What We Can Do About The Gender Pay Gap In Tech

Last week, I had the amazing opportunity to speak at ACT-W, ChickTech’s regional conference for talented women and individuals. It gives them the chance to grow their community and get on the right track with their careers. I feel excited and motivated to use this forum to continue the conversation forward.

I touched on this a little bit in my last post about unconscious bias, but there’s more at play here. We live in a time when employers regularly ask candidates for their salary history. Most candidates don’t object and provide all of that information without realizing that this is actually perpetuating the wage gap. It’s one of the many reasons why Massachusetts signed a new equal pay act that stops employers from asking job seekers about their salary history. When workers are compensated based on their past salaries, it only makes the differences worse because women are already earning less than men across different industries.

This also contributes to unconscious bias in hiring decisions. People tend to make judgements on what candidates earned in their past positions. It influences their decision to make compensation offers based on salary history and not skills.

At the moment, women in tech under age 25 earn 29 percent less than men at the same age, according to a report from Comparably.

However, the gap in pay between men and women aged 50 and above drops to just five percent.

It also varies by ethnicity.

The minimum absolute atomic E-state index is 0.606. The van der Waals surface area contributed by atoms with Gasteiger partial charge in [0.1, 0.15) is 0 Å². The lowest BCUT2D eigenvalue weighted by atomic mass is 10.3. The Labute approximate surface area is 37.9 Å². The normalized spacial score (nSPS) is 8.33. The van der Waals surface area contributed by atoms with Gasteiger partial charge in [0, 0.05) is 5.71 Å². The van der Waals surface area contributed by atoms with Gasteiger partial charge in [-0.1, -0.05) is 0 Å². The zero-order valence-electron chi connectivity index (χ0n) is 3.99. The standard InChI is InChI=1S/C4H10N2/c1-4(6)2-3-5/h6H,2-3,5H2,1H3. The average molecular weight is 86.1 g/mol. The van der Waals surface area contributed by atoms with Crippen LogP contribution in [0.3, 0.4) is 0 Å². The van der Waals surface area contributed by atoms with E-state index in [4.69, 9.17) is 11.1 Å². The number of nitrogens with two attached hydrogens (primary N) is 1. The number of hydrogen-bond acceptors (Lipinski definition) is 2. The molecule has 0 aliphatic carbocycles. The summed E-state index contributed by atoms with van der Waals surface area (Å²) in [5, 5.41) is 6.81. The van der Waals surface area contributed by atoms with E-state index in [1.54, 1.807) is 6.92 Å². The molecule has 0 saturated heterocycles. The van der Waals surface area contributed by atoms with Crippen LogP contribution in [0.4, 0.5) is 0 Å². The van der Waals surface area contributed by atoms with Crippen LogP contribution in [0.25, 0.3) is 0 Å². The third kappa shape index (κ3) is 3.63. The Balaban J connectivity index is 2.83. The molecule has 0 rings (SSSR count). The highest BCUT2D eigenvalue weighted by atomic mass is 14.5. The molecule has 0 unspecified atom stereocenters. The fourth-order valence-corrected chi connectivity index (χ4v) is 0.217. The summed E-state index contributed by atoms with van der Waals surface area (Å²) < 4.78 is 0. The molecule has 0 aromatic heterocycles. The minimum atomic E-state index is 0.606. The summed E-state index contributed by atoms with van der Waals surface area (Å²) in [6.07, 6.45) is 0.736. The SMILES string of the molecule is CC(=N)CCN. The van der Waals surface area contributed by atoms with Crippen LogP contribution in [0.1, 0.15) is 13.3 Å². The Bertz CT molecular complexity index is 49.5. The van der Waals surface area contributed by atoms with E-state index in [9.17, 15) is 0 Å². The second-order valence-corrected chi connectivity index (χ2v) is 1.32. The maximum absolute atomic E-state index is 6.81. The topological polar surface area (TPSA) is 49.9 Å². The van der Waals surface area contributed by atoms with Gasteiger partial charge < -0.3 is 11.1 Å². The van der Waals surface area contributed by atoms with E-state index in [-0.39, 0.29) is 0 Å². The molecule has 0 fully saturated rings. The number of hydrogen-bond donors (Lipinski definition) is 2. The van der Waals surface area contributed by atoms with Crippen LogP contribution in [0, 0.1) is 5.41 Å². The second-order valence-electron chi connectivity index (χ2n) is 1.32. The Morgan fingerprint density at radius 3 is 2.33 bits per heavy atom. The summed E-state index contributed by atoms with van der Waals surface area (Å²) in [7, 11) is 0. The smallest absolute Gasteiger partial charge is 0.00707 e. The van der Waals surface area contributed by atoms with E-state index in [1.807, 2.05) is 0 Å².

The gender gap for women in tech wasn’t always as vast as it is today. In fact, women in tech today have more obstacles to overcome. The 2013 documentary, Debugging the Gender Gap by filmmaker Robin Hauser Reynolds, reveals that women accounted for 37 percent of computer science graduates 30 years ago. Compare that to 14 percent in 2013.

The decline started in the 80’s, when most of the marketing for home computers was targeted at boys. Culturally, computers have become increasingly associated with men ever since. Women, however, weren’t encouraged  to learn about computers when they were young. Due to that decline, they had fewer female role models in computer science compared to women older than them. The stereotypes that permeate the male-dominated tech industry today are another result of the decline. These factors, among others, are part of the reason why women are less likely to get into the field, or leave it earlier than men when they do land a job.

At the rate of the progress we’re making now, the gender gap will close by the year of 2152 according to the American Association of University Women (AAUW)

 

That’s a long time for women to spend trying to catch up with the guys.

I don’t know about you, but I don’t want to wait 135 years for the gap to bridge itself.

There are a number of ways we can make progress right now toward pay equality, especially in the tech space.

1. Attend or speak at conferences that promote women in tech.

The ACT-W is one of the many conferences that happen each year to promote women in tech. By getting involved with an event that promotes women in tech, you can directly make an impact on efforts toward closing the pay gap.

2 . Donate to programs that educate women interested in tech careers.